After a long day under the beating South African sun, an ice cream might be a tempting treat.
But would you be able to enjoy it if you knew it was made from bug “milk?”
Gourmet Grubb, a Cape Town-based start-up, is hoping to use ice cream to introduce the public to the world of eating insects.
Its luxury ice cream uses EntoMilk, a dairy alternative made by blending the larvae of a tropical insect known as the black solider fly.
The UN predicts that the world will need to double food production to feed the global population by 2050 and has long promoted insect farming as a sustainable alternative protein source to traditional livestock.
Everybody loves ice cream
“We set out to change the way insects were seen, produced and used in the food industry,” said Leah Bessa, who co-founded Gourmet Grubb in 2017.
Although over 1,900 insect species are estimated to be consumed by humans worldwide, insects are yet to reach the mainstream of Western cuisine.
“We were expecting a lot of push back, however people have been extremely open minded,” Bessa told CNN. “Everybody loves ice cream.”
The ice cream flavors include chocolate, peanut butter and Christmas spices. According to Bessa, EntoMilk has “a slightly earthy undertone” and gives the ice cream “a rich, creamy taste.”
But it’s not just about the taste – Bessa says insect ice cream is also high in nutrients. According to Gourmet Grubb EntoMilk is five times higher in protein than dairy.
According to the UN, it is widely accepted that insects provide nutrients that are comparable to meat and fish.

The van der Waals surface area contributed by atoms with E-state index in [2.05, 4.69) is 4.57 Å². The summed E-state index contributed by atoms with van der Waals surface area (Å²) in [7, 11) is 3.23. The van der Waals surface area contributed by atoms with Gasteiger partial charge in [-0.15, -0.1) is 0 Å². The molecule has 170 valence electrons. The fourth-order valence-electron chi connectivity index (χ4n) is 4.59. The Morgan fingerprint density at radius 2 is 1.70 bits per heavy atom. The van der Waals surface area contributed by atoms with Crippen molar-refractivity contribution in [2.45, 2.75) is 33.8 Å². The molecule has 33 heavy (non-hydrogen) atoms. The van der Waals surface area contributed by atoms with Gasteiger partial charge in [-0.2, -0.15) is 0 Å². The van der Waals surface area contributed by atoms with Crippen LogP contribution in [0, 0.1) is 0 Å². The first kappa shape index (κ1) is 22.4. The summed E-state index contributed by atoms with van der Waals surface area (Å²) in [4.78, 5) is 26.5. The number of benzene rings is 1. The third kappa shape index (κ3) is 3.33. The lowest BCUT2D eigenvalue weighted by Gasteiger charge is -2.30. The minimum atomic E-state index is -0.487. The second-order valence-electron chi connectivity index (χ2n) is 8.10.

“Insects are inherently high in fat and protein and minerals,” said Bessa. “The black solider fly has protein and fat content comparable to beef, and zinc, iron and calcium that are much higher than that of beef.”
EntoMilk is also lactose-free and gluten-free, and unlike dairy milk it does not contain any carbohydrates or sugars.
“We decided to focus on an industry [food] that is under a lot of pressure due to animal welfare and environmental concerns,” said Bessa. “Insects aren’t sentient beings, and they only grow in the conditions in which they thrive, so the farming conditions cater to their animal welfare needs.”
According to Gourmet Grubb, liter for liter, EntoMilk is more water and energy efficient to produce than any dairy milk or dairy milk alternatives.
“Insects need very little water, feed and space to grow,” Bessa explained. “They also produce little/no greenhouse gases compared to traditional livestock.”
Because insects can be farmed indoors in small, controlled environments they can be reared in urban areas, reducing the impact of transporting the milk to the city. It also means they are less at risk of being impacted by external climate patterns, which would affect cattle and crops.
There is also potential for insect farming to reduce waste.
“Some insects, like the black solider fly larvae, have the ability to feed on a wide range of organic matter,” said Bessa. “For example, the spent grain left over from brewing beer is used to feed the larvae.”
The future of food?
Currently, Gourmet Grubb’s ice cream is only distributed in South Africa, but the global edible insects market is predicted to reach $1.2 billion by 2023.
Last month, Gourmet Grubb also opened a concept popup store, which included savory insect dishes such as insect powder pasta, chickpea black-larvae croquettes and mopani worm hummus, to serve alongside its ice cream.
“We need to find alternatives that will be able to sustain the growing population and create a sustainable and environmentally friendly farming system,” said Bessa.
“The only way EntoMilk can truly make a difference and reduce the pressures of traditional dairy is if it is accepted and consumed on a global scale.”